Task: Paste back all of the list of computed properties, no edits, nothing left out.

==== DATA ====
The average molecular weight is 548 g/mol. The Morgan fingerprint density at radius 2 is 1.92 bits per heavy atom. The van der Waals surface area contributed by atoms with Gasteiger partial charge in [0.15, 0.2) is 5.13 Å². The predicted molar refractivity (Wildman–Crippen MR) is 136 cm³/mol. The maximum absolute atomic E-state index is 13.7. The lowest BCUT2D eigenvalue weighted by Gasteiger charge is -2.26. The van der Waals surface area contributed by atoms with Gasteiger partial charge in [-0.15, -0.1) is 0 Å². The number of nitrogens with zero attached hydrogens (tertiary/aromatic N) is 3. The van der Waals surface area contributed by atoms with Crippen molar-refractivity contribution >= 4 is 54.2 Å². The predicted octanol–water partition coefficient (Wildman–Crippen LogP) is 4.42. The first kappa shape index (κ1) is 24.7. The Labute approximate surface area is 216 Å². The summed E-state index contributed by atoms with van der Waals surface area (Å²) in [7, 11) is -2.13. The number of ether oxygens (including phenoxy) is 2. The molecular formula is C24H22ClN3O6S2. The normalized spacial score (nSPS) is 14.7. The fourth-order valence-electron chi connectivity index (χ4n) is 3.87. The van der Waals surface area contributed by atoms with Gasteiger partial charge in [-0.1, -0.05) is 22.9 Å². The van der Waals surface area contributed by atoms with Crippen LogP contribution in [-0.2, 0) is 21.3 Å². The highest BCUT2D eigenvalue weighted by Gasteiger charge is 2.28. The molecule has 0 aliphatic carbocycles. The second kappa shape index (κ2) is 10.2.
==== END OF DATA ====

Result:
The average molecular weight is 548 g/mol. The Morgan fingerprint density at radius 2 is 1.92 bits per heavy atom. The van der Waals surface area contributed by atoms with Gasteiger partial charge in [0.15, 0.2) is 5.13 Å². The predicted molar refractivity (Wildman–Crippen MR) is 136 cm³/mol. The maximum absolute atomic E-state index is 13.7. The lowest BCUT2D eigenvalue weighted by Gasteiger charge is -2.26. The van der Waals surface area contributed by atoms with Gasteiger partial charge in [-0.15, -0.1) is 0 Å². The number of nitrogens with zero attached hydrogens (tertiary/aromatic N) is 3. The van der Waals surface area contributed by atoms with Crippen molar-refractivity contribution >= 4 is 54.2 Å². The predicted octanol–water partition coefficient (Wildman–Crippen LogP) is 4.42. The first kappa shape index (κ1) is 24.7. The Labute approximate surface area is 216 Å². The summed E-state index contributed by atoms with van der Waals surface area (Å²) in [7, 11) is -2.13. The number of ether oxygens (including phenoxy) is 2. The molecular formula is C24H22ClN3O6S2. The normalized spacial score (nSPS) is 14.7. The fourth-order valence-electron chi connectivity index (χ4n) is 3.87. The van der Waals surface area contributed by atoms with Gasteiger partial charge in [-0.1, -0.05) is 22.9 Å². The van der Waals surface area contributed by atoms with Crippen LogP contribution in [-0.2, 0) is 21.3 Å². The highest BCUT2D eigenvalue weighted by Gasteiger charge is 2.28. The molecule has 0 aliphatic carbocycles. The second kappa shape index (κ2) is 10.2.